Here we have two additional reasons to give up on Melrose Place. Why keep watching that increasingly sorry mess when you now have these new super-fab Fox soaps to add to your already decadent viewing schedule? Profit and Kindred: The Embraced could not be more different from each other. Lean and gratifyingly mean, Profit is about Jim Profit (Adrian Pasdar), a ruthless businessman snaking his way up the corporate ladder; the wonderfully complicated Kindred: The Embraced features five clans of vampires, snarling and sucking in contemporary San Francisco.
Mind you, I didn’t want to be drawn into either of these series. Big-business hugger-mugger bores me stiff. And as far as classy vampires go, let me put it this way: Anne Rice novels have always struck me as literature for people who don’t know who Angela Carter or Jonathan Carroll are. But Profit and Kindred are uncommonly sharp shows.
Jim Profit tells us his story via voiceovers delivered in a rattlesnake murmur. He’s the new junior vice president of acquisitions for the very powerful Gracen & Gracen, and as Jim very bluntly tells us, ”I want to be president of acquisitions.” To accomplish this, he brownnoses and backstabs his way across the corporation, tapping into confidential computer files with the wicked ambition of a cyber-Sammy Glick. All this, plus sex: In the series premiere, we haven’t even arrived at the first commercial before Profit is being fondled by a bombshell. Moans Jim: ”Hi, Mom.” Yikes!
Turns out ”Mom” is Profit’s stepmother, played to a perfect blowsy turn by Lisa Blount. She’s giving Profit a taste of his own medicine, blackmailing him for lovin’ and money because she knows that he tried to kill his abusive father. This is the wittily nasty subtext in Profit: When Jim was a child, his father kept the boy in a cardboard moving box; young Jim’s only contact with the world was a hole through which he watched a flickering TV day after day. This, we’re supposed to believe, is why Profit is the soulless sociopath he is. In addition to being terrifically addictive television, Profit also contains the strongest anti-TV message anyone has sneaked onto the medium.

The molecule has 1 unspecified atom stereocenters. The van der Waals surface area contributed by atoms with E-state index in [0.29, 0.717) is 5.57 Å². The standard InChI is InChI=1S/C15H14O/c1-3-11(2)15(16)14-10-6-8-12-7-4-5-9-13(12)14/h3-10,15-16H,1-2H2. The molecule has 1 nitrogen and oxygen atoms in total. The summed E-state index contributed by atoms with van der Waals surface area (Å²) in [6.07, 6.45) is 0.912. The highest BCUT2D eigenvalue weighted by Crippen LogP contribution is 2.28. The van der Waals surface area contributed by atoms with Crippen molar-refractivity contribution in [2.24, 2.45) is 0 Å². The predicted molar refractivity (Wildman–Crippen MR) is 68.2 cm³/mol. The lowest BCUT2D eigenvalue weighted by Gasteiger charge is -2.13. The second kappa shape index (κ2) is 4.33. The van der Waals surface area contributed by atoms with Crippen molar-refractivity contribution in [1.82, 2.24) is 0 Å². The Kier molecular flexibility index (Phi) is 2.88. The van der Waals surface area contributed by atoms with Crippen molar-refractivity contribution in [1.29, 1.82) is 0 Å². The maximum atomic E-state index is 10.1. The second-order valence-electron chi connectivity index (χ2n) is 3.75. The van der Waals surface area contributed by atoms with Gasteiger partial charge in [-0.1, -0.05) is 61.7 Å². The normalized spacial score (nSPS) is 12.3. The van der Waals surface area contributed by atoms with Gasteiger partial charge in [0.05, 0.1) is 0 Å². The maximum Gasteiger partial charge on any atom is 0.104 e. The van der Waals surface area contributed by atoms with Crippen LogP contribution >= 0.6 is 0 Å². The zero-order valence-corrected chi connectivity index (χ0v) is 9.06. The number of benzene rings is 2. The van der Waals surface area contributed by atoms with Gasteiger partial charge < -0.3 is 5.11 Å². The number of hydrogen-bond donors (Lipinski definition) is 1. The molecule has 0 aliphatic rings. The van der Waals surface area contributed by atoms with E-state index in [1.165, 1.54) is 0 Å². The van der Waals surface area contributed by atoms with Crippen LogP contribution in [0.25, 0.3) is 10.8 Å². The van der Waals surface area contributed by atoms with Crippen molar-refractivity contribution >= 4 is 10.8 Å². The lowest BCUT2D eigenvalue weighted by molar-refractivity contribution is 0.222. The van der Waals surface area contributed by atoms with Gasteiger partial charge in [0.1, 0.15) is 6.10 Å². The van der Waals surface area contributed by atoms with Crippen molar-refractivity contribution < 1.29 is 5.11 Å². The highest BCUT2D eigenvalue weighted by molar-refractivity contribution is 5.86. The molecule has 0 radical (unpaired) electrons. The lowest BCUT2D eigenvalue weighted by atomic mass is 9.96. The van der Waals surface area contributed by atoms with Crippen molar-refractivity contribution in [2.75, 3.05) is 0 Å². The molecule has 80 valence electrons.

Just as the structure of Profit is as sleekly simple as its title, so Kindred: The Embraced is knottily mystifying. This much can be ascertained. San Francisco harbors a quintet of vampire tribes: The Ventrue (savvy aristos), The Brujah (thuggish mobsters), The Gangrels (model-handsome punks), The Nosferatu (the oldest and most traditionally vampire-like), and The Torreadors (arty types). Together, they form The Kindred, and for a human to have blood withdrawn by any of them is to be ”embraced.”
Kindred is The Godfather soaked in blood. The vampires’ chief opponents are one another (war between the clans breaks out) and a human cop played by C. Thomas Howell. As a protagonist, Howell is hopelessly lightweight; he’s the biggest name in the cast, yet you want someone to sink fangs into his neck ASAP. Far more appealing is the elegant, intelligent prince of the Ventrue, Julian Luna (Mark Frankel). This ”boss of all bosses” tries to keep the peace among The Kindred even as he’s being drawn romantically to a human reporter (Kelly Rutherford) whom he knows he should not, um, embrace.
Both Kindred’s Frankel and Profit’s Pasdar are stage-trained actors who bring two distinctive brands of menace to the small screen. They’re playing heavies, but sympathetically. If Profit has the edge right now, it’s because its antihero is such an instant gas. But I wouldn’t be surprised if the dense allure of Kindred, notwithstanding Howell, proves equally habit-forming.